Image from freeimages.co.uk/
Fritz Grobe and Stephen Voltz (“The Diet Coke® and Mentos® guys”) launched the event–and some paper airplanes. The fun demonstrations made some serious points about the creative process.
Grobe and Voltz use the 1-10-100 model in creating viral videos for their company EepyBird. They start with Experiment One, the raw idea. Then they experiment with the properties of their given materials and generate as many ideas as they can. The paper airplanes modeled differences between experiments. With steady work they create a rough prototype, which they call Experiment Ten.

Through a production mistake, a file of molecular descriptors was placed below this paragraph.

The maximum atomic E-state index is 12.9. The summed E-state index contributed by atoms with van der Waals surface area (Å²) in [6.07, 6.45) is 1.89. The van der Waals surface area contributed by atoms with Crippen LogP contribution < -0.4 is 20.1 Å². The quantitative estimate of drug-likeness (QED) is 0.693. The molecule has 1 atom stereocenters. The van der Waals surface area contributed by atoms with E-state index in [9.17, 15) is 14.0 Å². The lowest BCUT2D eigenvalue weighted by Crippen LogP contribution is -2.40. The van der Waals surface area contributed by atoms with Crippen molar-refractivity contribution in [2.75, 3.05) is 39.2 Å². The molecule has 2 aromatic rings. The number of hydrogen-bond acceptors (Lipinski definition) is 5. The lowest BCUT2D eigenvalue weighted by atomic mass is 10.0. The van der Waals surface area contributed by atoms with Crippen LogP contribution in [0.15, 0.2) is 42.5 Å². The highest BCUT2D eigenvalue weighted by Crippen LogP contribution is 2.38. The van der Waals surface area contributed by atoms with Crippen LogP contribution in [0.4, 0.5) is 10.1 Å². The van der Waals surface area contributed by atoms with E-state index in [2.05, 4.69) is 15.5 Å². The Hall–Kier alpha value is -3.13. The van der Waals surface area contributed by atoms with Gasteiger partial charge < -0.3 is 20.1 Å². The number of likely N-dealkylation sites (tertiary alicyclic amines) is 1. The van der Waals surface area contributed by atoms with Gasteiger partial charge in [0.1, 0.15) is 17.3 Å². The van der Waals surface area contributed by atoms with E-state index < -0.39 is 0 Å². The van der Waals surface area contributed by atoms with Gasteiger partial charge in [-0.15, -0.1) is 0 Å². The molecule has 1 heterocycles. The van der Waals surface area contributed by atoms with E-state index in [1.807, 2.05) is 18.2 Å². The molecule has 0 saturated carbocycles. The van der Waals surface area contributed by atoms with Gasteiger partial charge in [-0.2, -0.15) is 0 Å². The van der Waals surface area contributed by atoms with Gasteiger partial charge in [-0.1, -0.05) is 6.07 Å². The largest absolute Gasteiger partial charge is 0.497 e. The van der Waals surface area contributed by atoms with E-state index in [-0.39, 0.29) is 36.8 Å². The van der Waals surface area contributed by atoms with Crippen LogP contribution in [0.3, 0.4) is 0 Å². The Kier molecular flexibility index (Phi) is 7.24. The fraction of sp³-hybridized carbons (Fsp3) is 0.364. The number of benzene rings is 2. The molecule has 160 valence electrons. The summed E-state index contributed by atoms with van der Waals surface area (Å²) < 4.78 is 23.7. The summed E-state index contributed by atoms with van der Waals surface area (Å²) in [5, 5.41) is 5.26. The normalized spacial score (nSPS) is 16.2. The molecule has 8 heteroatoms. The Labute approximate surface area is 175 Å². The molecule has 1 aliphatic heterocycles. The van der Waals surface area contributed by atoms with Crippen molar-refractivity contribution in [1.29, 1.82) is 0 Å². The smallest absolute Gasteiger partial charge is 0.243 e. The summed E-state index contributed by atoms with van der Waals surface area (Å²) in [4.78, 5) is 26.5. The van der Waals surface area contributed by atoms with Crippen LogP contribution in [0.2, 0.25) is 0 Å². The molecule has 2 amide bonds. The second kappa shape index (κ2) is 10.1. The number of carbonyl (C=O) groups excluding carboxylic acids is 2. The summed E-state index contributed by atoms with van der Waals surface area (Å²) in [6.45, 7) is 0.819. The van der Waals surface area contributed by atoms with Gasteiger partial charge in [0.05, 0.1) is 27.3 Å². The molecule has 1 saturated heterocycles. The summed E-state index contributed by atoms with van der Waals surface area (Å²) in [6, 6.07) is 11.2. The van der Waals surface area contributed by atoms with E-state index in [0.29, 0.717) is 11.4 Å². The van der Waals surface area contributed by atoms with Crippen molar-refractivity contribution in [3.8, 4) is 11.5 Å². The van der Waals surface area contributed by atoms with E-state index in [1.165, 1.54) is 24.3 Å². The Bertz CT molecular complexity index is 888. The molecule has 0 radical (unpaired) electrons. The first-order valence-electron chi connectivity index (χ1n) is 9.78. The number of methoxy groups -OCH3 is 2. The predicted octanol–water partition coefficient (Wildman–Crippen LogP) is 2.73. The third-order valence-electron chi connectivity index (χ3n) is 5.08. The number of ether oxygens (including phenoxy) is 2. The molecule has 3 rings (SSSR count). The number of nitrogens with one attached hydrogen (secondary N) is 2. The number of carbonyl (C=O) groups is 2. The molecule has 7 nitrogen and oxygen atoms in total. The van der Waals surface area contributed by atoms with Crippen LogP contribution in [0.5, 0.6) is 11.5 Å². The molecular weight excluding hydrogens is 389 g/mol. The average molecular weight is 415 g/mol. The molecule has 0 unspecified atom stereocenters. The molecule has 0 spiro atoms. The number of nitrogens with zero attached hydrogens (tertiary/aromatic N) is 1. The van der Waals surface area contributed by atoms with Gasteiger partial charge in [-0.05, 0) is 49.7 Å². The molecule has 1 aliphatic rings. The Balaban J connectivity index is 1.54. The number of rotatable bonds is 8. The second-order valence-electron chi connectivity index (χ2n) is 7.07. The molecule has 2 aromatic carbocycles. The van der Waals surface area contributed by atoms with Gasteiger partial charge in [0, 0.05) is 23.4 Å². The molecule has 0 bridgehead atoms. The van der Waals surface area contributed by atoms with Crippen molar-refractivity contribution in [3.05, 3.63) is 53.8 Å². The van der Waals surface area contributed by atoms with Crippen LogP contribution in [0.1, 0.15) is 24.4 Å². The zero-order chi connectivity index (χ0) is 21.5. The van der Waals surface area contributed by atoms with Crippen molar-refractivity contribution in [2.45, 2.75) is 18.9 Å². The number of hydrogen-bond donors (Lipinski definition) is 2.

To get beyond Experiment Ten Voltz and Grobe recommend the following strategies:
- Be obsessive (Keep exploring. Build expertise in your domain.)
- Be stubborn (Keep pushing through. Don’t fear failure.)
- Be extreme (Play with scale. Go big! )
- Limit yourself (Set parameters. Find a focus.)
Eventually you’ll reach Experiment 100, an extraordinary product.
Voltz and Grobe may have become overnight sensations, but their success comes from a spirit of lifelong learning. This same spirit animates information literacy
Next week I’ll share what I took away from the other sessions. In the meantime have a creative week!